AHTF Funds can be used to benefit low- and moderate-income individuals whose incomes are less than 120% of the AMI for Santa Fe. The use of trust funds is regulated through the City of Santa Fe’s municipal code (SFCC 26-3) and is reported annually to the New Mexico Mortgage Finance Authority (NMMFA) to ensure compliance with the New Mexico Affordable Housing Act (the “Act”). The Act enables governmental jurisdictions to donate public resources (cash, land, buildings, and infrastructure) in support of affordable housing. Eligible activities include construction, renovation/conversion, infrastructure, or costs associated with the acquisition, development, construction, financing, operation, or owning affordable housing.
In contrast to CDBG, which is entitled to the City annually, AHTF is funded through development revenues, certain land sales, and the payoffs of City-held liens. Funds are only released when the balance is adequate enough to support an allocation. Dedicated sources of revenue for the AHTF include a portion (35%) of the payments from land sales in Tierra Contenta; proceeds from loans made with CIP funds for infrastructure; sales proceeds from transfers of lien-restricted homes (created under the Housing Opportunity Program and the Santa Fe Homes Program); in-lieu or fractional payments received by developers; and other funds that may be identified which are suitable and appropriate for allocation into the AHTF. In recent years, the Governing Body has budgeted additional funds for the AHTF to make the total amount available $3 million.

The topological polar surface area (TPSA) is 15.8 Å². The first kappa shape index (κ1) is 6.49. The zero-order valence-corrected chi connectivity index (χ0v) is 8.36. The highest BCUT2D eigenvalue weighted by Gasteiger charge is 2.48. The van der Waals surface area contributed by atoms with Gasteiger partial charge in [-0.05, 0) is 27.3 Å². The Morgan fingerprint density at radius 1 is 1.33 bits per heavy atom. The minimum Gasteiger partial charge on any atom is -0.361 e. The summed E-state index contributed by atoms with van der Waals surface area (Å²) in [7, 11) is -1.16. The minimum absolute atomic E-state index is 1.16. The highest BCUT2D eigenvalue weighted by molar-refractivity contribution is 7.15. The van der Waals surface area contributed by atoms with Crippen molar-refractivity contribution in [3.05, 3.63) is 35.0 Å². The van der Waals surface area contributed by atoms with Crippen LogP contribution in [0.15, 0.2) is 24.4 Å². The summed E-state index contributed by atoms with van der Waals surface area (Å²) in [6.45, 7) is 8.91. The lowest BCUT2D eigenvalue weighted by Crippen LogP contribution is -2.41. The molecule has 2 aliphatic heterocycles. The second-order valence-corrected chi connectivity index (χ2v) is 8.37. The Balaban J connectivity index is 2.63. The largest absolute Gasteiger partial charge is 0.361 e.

Like CDBG, funds are allocated to subrecipients who provide the services directly to income-certified renters, homebuyers, and homeowners. The AHTF allocation follows the same timeframe as CDBG so that the funds can be co-mingled to widen the support available through a single program. For instance, downpayment assistance can be provided through CDBG for homebuyers earning less than 80%AMI, and AHTF can be used for those earning up to 120%AMI.
The Office of Affordable Housing issues two Request for Applications (RFA) each year – one for CDBG and one for AHTF. The application and selection process begins in January or February. Public notices are run in the New Mexican announcing the availability of funding and the application schedule. In February, a pre-application technical assistance training is held with potential applicants to discuss the overall requirements of CDBG and AHTF. Potential applicants can ask questions about their proposed projects and receive guidance. Any follow-up questions will be answered and posted on the Office of Affordable Housing website so all applicants can have access to the information.
Application packets are due at the end of February. The Community Development Commission (CDC) reviews all applications, and the applicants are required to present their applications to the CDC at an annual all-day meeting at the beginning of March. During this meeting, the CDC enters into an Executive Session to deliberate and make funding recommendations based on established criteria and funding available. The CDC’s funding recommendations are then approved by the City Council. Additionally, HUD approves proposed projects funded by CDBG through the Annual Action Plan.